Curricula are formulated on a national level or at the local level, or a combination of both. They are written by selected members of society, with the intention of fostering objectivity and allowing for specific classes and activities in particular areas of the country. While national philosophies often focus on the modern world and the values of individual citizens, they do not always serve the needs of the local community.
When interacting with schools, government representatives must keep two key facts in mind: first, there is no such thing as a “completely neutral” education. All human thought, practice, and education are influenced by basic beliefs. Second, the government must treat a diverse society with equal respect and equitability. No educational program is truly neutral, and therefore, the government must ensure that it treats all groups of people fairly.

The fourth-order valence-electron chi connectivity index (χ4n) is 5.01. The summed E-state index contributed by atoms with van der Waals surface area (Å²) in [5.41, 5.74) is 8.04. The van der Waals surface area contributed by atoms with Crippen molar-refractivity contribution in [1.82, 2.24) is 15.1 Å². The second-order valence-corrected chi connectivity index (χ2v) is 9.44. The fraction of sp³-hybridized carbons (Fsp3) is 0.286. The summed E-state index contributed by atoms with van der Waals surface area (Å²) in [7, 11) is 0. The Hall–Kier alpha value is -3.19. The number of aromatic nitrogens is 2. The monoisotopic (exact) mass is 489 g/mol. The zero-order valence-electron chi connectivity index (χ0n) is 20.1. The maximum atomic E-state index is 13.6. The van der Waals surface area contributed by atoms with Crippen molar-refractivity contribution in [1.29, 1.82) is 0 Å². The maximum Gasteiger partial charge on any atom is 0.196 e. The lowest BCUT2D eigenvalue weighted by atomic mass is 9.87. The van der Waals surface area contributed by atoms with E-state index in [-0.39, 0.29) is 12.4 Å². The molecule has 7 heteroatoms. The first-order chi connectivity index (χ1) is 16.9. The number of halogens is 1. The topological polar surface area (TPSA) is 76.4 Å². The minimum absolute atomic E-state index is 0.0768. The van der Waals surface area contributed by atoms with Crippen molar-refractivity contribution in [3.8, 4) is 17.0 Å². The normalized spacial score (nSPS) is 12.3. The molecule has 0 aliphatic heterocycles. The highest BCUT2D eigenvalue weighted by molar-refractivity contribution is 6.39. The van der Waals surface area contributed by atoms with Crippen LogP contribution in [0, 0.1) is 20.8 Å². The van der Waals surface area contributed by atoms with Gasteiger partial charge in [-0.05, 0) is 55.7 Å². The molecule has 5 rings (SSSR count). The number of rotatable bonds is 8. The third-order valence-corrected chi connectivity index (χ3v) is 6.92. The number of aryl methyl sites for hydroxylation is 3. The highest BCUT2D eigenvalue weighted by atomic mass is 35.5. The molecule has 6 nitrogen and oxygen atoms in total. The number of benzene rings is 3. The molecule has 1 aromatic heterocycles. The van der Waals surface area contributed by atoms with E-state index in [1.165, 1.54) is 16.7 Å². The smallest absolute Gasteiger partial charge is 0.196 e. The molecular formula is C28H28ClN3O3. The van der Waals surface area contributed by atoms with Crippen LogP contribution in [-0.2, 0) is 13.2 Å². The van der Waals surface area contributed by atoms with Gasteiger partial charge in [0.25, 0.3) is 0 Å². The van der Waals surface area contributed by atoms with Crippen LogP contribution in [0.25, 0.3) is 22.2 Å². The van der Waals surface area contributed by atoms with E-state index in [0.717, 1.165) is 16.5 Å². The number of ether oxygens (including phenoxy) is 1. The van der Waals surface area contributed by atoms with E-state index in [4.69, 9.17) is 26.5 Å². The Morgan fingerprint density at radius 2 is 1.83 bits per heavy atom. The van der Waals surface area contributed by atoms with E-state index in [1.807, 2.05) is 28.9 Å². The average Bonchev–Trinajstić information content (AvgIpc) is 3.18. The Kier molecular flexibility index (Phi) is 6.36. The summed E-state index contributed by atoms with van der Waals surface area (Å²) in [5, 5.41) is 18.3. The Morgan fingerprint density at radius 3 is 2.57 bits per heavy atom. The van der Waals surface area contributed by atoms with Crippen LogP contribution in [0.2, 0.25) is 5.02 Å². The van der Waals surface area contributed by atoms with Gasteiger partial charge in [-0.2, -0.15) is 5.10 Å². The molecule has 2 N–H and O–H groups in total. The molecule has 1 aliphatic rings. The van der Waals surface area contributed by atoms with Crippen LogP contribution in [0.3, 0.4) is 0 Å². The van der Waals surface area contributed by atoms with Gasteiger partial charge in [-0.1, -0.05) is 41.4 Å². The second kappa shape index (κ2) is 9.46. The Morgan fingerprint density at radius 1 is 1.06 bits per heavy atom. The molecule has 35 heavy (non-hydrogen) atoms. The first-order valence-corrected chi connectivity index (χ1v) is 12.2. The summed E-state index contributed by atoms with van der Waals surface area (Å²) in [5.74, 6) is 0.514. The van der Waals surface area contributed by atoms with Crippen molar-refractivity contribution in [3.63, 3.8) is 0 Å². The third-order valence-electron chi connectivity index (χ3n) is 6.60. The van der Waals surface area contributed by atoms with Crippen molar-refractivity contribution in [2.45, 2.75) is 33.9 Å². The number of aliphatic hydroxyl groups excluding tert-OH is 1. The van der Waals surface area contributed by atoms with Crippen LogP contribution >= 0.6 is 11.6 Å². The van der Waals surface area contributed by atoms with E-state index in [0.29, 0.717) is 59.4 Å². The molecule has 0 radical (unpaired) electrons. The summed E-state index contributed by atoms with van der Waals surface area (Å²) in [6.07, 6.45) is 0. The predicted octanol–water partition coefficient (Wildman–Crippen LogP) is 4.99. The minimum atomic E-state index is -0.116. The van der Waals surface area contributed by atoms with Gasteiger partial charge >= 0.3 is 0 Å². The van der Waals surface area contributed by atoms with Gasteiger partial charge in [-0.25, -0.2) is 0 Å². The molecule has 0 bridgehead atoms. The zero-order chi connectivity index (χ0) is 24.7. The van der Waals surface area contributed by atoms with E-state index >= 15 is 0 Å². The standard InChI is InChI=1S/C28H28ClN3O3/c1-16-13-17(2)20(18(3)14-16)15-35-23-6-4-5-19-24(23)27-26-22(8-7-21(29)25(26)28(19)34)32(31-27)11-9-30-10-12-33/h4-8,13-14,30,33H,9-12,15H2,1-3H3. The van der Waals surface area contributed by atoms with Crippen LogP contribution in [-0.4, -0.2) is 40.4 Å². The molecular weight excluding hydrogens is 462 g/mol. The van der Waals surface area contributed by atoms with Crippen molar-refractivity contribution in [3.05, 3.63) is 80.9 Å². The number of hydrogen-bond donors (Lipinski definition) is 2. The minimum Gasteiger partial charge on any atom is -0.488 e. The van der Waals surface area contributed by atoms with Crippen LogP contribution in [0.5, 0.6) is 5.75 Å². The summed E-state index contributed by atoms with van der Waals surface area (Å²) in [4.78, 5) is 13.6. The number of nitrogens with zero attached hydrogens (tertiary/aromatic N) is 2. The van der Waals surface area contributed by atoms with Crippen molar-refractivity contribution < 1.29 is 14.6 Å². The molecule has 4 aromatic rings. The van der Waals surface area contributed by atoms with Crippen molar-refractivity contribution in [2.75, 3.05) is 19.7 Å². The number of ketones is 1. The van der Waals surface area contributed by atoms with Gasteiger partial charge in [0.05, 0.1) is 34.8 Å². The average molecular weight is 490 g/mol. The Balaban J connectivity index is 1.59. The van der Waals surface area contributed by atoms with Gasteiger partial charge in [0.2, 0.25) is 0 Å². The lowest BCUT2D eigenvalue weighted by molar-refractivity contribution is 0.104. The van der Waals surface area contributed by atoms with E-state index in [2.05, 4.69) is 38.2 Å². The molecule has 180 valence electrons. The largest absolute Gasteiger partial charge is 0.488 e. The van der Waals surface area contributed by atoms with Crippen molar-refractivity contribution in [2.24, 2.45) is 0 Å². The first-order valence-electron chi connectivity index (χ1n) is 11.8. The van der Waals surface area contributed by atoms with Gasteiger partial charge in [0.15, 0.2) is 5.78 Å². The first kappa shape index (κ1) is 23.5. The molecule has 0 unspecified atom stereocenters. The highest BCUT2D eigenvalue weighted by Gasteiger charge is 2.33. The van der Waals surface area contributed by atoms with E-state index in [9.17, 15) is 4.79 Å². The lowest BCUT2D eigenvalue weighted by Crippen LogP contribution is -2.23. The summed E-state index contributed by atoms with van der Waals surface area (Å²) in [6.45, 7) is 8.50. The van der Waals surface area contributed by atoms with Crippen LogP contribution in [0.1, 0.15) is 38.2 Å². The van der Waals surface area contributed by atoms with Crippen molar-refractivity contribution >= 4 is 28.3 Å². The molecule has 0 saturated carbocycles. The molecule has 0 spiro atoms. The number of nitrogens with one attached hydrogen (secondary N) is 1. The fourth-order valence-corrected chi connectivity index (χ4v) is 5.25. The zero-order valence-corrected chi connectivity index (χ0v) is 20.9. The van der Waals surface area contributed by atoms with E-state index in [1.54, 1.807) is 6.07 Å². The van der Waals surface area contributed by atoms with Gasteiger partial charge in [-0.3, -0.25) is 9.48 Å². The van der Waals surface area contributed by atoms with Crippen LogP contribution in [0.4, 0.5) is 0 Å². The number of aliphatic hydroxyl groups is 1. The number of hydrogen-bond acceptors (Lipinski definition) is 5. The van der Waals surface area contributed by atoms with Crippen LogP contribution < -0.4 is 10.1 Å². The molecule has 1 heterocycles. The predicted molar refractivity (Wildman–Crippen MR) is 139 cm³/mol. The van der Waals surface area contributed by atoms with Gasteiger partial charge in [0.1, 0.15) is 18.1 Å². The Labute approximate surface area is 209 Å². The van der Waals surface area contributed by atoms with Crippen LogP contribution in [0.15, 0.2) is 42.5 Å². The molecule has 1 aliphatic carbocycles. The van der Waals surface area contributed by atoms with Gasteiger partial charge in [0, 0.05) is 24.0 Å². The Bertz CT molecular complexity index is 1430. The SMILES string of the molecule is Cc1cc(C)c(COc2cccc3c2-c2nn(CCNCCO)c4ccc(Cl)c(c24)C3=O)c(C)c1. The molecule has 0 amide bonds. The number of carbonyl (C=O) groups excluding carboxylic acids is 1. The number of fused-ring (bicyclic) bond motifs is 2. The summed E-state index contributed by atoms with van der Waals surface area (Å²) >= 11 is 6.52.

While state-based curriculum is often inferior to the standardized curriculum, many critics believe that state-mandated standards are necessary to provide students with an educationally sound education. Studies have shown that American students are lagging behind their peers in both Math and Linguistic subjects. State-run curriculum is known as the common core state standard initiative. It was launched in 2010 and has since gained widespread support in states across the nation. However, this initiative only covers Math and language subjects.
The Department of Education oversees the curriculum in public schools. It also oversees gifted and talented students, comprehensive health education, physical education, and athletics programs. It also holds conferences on curriculum and learning and approves plans for reforming schools with the help of the Challenge System Initiative and Carnegie Foundation grants. If you are wondering: “Who decides the curriculum for public schools in the USA?” this article will help you answer that question.